There was a lot to like about Andrew Berry‘s first draft with the Cleveland Browns. The rookie GM handled last weekend like a pro, avoiding the typical over-thinking seen from previous Browns regimes and instead displaying patience which often paid off in a big way.
Berry watched as his top-rated tackle — Jedrick Wills Jr. — fell right into his lap at tenth overall. He knew he could trade back a few picks on Day 2 and still grab a first-round talent in safety Grant Delpit.
Essentially, instead of panicking or trying to outsmart the room, Berry simply let the draft unfold around him in a way which allowed him to make solid roster additions at a great value.
All that said, there’s one notable misstep Berry made over the weekend.
Along with tackle and safety, one of the bigger holes on Cleveland’s roster was at linebacker. It’s an issue Berry did little to address at the draft. Now that the dust from last weekend has settled, he’s likely realizing his options to fix this are now more limited than ever.
Admittedly, the lack of attention paid to linebacker this offseason creates more question marks around Berry’s decision to move on from Joe Schobert and Christian Kirksey. While he had his reasons for letting both vets move on, their departures created voids which needed to be filled.
Berry’s third round selection of LSU’s Jacob Phillips did add another member to the linebacker depth chart. Likewise, Berry also made a small addition in free agency, signing former Green Bay Packer B.J. Goodson to a one year, $2.4 million deal.
That said, neither move represents a significant upgrade.
While Phillips led the SEC in tackles last season, he’s mostly seen as a developmental player who likely won’t start right away. Zac Jackson of The Athletic flagged both his age (21) and his need to bulk up as reasons to believe Phillips’ defensive snap counts might be low this year.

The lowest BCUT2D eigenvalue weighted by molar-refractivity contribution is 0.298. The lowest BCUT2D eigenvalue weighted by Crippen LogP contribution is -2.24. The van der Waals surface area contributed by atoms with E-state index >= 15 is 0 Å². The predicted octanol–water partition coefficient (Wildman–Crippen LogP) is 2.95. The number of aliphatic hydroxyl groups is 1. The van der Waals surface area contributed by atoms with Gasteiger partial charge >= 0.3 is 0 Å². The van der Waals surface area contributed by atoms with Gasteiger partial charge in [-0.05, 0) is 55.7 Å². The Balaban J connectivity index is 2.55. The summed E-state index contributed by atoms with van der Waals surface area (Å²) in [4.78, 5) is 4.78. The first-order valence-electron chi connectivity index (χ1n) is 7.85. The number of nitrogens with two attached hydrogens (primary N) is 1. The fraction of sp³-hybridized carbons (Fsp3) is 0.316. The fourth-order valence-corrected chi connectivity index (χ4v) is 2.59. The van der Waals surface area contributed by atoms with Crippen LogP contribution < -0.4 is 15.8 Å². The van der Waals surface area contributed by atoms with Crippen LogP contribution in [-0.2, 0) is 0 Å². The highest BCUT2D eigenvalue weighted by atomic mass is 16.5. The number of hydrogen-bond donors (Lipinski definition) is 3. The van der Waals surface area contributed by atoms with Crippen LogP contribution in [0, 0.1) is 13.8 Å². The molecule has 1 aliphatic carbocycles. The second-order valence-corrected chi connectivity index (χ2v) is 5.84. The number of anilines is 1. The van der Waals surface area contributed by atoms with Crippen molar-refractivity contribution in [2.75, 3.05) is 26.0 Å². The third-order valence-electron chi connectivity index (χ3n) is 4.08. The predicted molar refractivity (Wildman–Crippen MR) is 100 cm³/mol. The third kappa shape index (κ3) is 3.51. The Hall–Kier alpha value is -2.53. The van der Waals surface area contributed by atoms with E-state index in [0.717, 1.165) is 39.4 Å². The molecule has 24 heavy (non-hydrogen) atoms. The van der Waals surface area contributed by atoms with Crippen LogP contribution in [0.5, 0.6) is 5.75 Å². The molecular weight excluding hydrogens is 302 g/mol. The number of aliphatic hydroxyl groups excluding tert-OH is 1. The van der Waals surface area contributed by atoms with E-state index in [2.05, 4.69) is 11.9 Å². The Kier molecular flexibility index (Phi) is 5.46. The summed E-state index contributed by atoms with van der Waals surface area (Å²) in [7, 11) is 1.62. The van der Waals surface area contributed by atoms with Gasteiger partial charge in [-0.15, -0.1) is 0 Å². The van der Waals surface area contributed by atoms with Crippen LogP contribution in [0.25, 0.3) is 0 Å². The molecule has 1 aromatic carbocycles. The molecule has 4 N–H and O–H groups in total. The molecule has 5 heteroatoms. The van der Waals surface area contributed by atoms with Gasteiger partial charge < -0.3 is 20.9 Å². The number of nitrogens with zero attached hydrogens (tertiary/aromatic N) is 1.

As for Goodson, while he boasted a low missed tackle percentage in Green Bay last season (5.1%), the rest of his numbers were mostly average. PFF graded him at 62.2 overall in 2019, while Pro Football Reference gave him an approximate value of just five.
Overall, while Berry has made a couple moves to address one of the roster’s biggest question marks, there’s still room for improvement. How he goes about fixing this is anyone’s guess.
Looking at the available free agents at both inside and outside linebacker, you’ll find it’s mostly slim pickings.
There are younger players who wouldn’t bring a ton of value (Alec Ogletree, Darron Lee, D.J. Alexander). There are older players whose best days are behind them (Terrell Suggs, Brooks Reed). And there are players the Browns shouldn’t touch with a ten-foot pole (Vontaze Burfict).
Sure, Cleveland could go with a legacy option and sign Clay Matthews to a low-cost deal. Still, considering he’s heading into his age-34 season, you’re forced to wonder how much he could offer beyond fan nostalgia.
Bottom line — there’s not much Cleveland could do to upgrade linebacker from a free agency standpoint.
With little going on in the trade rumor mill, it appears the route the Browns may take is to just move forward with the current group, led by 2019 draft picks Mack Wilson and Sione Takitaki. For reasons obvious, it’s fair to question this thinking, as well.
Wilson showed promise in his rookie season, starting 14 games for Cleveland and finishing second only to Schobert in total tackles. He does have a few things to work on, though, especially in pass coverage.
Wilson allowed a passer rating of 93.3 when targeted last season, as opposing quarterbacks completed 71.0% of the 69 passes thrown his way. Only Denzel Ward was targeted more frequently by Cleveland opponents in 2019.
As for Takitaki, if the Browns saw enough in the 105 defensive snaps he logged last year to view him as a starting linebacker, more power to them. On the surface, though, it sure looks like he needs more time to develop before being given a starter’s role.
This isn’t to say neither player can make a big leap forward in 2020. Still, the current setup indicates Cleveland is counting on this taking place, an approach which is risky to say the least.
Unfortunately, with the free agency well running dry and the draft now behind them, the Browns no longer appear to have any better options available.